Inhibition of MTORC1 and autophagic activity directly correlate with tau clearance; activation of autophagy with specific 12/15-lipoxygenase inhibitors or drugs such as rapamycin significantly inhibits tau aggregation and reduces insoluble and phosphorylated tau protein levels in the brain of AD mice, reducing tau lesions and cognitive dysfunction in neuronal cells. Autophagy-based mTOR inhibitors (OSI-027, AZD2014, and AZD8055) potently downregulate tau phosphorylation, prevent the formation of insoluble tau, and promote autophagy-mediated tau clearance, thereby reducing tau-mediated neuronal stress vulnerability.
Selenium-methionine activates autophagy via the AMPK-mTOR pathway and then promotes tau clearance from neurons to improve cognitive performance in AD model mice. Nuclear factor E2-related factor2 promotes autophagy and autolysosomal clearance through directly regulating the expression of Bcl-2 associated athanogene 3, autophagic bridging proteins NBR1 and NDP52, and autophagy protein p62, so as to play important regulatory roles in autophagy-mediated degradation of phosphorylated tau protein.
miR-132/212 targets tau mRNA to regulate tau expression, whereas deletion of miR-132/212 induces tau aggregation in mice expressing endogenous or human mutant tau. Moreover, treatment of AD mice with miR-132 mimics partially restores memory function and tau metabolism. miR-132/212 levels are correlated with insoluble tau and cognitive impairment in humans. Blocking cholesterol acyltransferase expression with inhibitors revealed enhanced autophagy and induced autophagosome formation in AD mouse models, accompanied by a decrease in phosphorylated tau.
Therefore, all these research findings support that reducing the accumulation of intracellular aggregate proteins through autophagic upregulation could be a promising therapeutic strategy for most neurodegenerative diseases. However, low efficacy and severe side effects due to the lack of selectivity towards diseased cells and potential autophagic cell death have limited the further development of autophagic modulators. A recent tauopathy-homing nanocomponent with autophagy-activating capacity appears to address part of the problem by binding to hyperphosphorylated and/or aggregated tau and selectively aggregating in cells with undergoing tauopathy, further specifically promoting the clearance of pathogenic tau by stimulating autophagic flux and thus rescuing neuronal viability and cognitive function in AD rats. Although activation of autophagy is a promising therapeutic approach in neurodegenerative diseases with impaired lysosomal clearance, overactivation of autophagy may contribute to disease progression. There is a dual role for autophagy in neurodegenerative diseases: in the early stages of AD, autophagy is increased, helping the removal of abnormally folded proteins and preventing further development of AD; however, in the advanced stages of the disease, the autophagic system is abnormal and the clearance of autophagosomes does not keep up with the formation of autophagosomes, leading to the formation and aggregation of neurotoxic Aβ and tau protein oligomers[150,158]. Although various autophagy enhancers have been identified to slow the progression of AD and improve cognitive performance, the beneficial effects in AD patients are still limited. Deep thoughts and a comprehensive understanding of the role of autophagy in the pathogenesis of AD are still required to provide new theoretical and even therapeutic targets for clinical trials of anti-AD drugs.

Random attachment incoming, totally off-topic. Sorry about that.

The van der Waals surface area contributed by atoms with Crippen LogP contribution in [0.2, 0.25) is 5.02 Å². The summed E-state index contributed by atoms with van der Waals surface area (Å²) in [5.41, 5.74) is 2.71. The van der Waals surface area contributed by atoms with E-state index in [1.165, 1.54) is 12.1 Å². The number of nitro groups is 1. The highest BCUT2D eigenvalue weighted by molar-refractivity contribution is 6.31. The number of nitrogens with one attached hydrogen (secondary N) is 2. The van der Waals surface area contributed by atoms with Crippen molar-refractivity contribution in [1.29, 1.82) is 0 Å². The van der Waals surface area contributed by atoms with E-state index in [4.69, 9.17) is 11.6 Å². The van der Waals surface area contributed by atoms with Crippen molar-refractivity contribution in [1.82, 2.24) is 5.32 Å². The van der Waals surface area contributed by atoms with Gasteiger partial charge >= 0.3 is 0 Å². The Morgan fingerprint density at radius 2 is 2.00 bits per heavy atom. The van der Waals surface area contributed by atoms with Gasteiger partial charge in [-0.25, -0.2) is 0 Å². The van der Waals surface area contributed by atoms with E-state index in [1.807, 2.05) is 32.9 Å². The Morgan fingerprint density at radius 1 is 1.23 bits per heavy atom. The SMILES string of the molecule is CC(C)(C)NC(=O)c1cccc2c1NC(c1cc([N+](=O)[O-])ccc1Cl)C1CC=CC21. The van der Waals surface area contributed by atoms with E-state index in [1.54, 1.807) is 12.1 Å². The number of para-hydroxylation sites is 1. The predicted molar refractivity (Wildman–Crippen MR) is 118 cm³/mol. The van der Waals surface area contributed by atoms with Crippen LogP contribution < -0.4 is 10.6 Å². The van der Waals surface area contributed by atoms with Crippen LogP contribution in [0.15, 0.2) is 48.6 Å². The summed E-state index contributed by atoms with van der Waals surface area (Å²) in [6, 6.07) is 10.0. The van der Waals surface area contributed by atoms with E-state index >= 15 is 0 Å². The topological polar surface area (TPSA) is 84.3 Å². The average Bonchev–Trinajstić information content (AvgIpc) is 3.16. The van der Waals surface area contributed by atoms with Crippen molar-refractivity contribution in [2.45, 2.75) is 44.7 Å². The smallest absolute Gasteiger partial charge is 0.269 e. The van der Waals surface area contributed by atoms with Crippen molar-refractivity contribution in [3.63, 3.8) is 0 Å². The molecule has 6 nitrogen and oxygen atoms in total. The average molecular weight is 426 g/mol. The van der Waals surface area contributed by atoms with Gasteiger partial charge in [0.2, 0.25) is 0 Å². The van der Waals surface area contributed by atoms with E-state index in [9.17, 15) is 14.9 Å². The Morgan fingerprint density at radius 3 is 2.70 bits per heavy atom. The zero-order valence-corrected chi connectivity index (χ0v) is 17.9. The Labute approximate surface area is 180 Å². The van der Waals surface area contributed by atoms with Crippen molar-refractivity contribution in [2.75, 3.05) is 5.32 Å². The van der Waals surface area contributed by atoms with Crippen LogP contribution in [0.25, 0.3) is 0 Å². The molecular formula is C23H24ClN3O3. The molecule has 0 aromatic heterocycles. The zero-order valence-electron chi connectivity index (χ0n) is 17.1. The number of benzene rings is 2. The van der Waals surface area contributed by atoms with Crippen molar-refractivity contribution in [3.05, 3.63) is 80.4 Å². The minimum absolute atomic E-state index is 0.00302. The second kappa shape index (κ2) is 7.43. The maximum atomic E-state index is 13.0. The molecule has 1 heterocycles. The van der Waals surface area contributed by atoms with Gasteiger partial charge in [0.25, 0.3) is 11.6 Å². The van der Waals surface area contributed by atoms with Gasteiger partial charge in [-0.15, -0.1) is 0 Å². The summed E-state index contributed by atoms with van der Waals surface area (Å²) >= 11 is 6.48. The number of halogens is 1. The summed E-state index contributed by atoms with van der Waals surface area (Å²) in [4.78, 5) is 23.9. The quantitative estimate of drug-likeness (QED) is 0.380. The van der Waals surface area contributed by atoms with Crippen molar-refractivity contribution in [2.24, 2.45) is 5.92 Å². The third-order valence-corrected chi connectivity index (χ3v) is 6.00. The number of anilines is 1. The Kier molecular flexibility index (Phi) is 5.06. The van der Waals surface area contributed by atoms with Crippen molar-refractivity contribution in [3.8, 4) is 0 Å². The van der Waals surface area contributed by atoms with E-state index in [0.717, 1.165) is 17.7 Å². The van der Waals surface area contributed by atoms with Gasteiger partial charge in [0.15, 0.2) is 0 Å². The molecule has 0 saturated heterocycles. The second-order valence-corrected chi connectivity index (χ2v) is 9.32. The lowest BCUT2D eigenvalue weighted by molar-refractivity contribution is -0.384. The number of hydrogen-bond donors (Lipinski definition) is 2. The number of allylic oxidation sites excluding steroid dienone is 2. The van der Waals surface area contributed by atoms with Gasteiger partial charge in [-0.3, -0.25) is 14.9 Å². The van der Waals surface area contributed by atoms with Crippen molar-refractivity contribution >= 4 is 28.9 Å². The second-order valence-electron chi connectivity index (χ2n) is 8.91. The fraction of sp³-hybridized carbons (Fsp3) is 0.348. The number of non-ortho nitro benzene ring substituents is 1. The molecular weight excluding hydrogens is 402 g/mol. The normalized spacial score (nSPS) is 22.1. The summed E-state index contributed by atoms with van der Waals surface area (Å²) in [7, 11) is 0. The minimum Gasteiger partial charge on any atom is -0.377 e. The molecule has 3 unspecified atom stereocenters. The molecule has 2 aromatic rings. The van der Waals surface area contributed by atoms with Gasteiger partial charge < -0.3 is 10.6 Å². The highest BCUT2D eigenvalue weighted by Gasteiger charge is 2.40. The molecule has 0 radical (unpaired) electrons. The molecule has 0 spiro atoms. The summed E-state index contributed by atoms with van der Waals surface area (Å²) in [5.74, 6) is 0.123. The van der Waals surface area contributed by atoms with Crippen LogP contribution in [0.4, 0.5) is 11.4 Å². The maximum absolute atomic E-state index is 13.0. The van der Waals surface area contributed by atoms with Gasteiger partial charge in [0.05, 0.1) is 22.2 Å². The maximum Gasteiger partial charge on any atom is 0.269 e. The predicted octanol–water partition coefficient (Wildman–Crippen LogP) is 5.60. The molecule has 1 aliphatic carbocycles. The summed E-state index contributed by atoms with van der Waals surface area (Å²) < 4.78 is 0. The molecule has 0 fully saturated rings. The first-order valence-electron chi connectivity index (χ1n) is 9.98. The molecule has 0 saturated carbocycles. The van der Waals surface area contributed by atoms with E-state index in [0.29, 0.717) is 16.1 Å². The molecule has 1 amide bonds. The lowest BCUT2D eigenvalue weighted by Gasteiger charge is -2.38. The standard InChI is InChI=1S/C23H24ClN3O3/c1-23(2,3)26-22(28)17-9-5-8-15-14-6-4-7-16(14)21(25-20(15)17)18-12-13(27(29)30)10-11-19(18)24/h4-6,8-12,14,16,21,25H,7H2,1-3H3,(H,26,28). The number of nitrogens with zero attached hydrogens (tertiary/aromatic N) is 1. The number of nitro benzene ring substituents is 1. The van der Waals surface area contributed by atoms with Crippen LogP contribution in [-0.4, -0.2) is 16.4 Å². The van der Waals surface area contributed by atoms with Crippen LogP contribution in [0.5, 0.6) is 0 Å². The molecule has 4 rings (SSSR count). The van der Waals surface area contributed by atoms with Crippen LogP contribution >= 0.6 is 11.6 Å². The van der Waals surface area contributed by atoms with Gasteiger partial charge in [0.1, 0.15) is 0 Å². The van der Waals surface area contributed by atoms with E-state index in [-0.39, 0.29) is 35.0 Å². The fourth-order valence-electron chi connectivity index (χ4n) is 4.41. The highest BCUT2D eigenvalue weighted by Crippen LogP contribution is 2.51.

Active immunotherapy against tau pathology
Earlier tau-targeting therapies primarily focused on inhibiting tau phosphorylation and aggregation or stabilizing microtubules. However, these approaches have mostly failed due to toxicity and/or lack of efficacy. Most of the current therapies targeting tau are moving to immunotherapy. Both active and passive immunization are designed to form antibodies targeting the pathological conformation of tau without responding to non-pathological tau. Promoting the clearance of abnormal tau is expected to reduce neuronal loss and ameliorate clinical symptoms[159,160]. The first vaccine for tau active immunotherapy was designed against recombinant tau protein, which was inoculated into C57BL/6 wild-type mice. Although it can induce tau antibodies, it also induces the histopathological characteristics of AD and tau lesions, manifested by NFTs formation, axonal damage, and gliosis. In addition, mononuclear infiltrates without demyelination in the central nervous system (CNS), accompanied by neurological deficits, were observed (such as lameness and limb paralysis). This is the first study showing that immunization against tau may induce tau-like features, and, to circumvent these effects, active immunization is performed using tau fragments or phosphorylated tau fragments.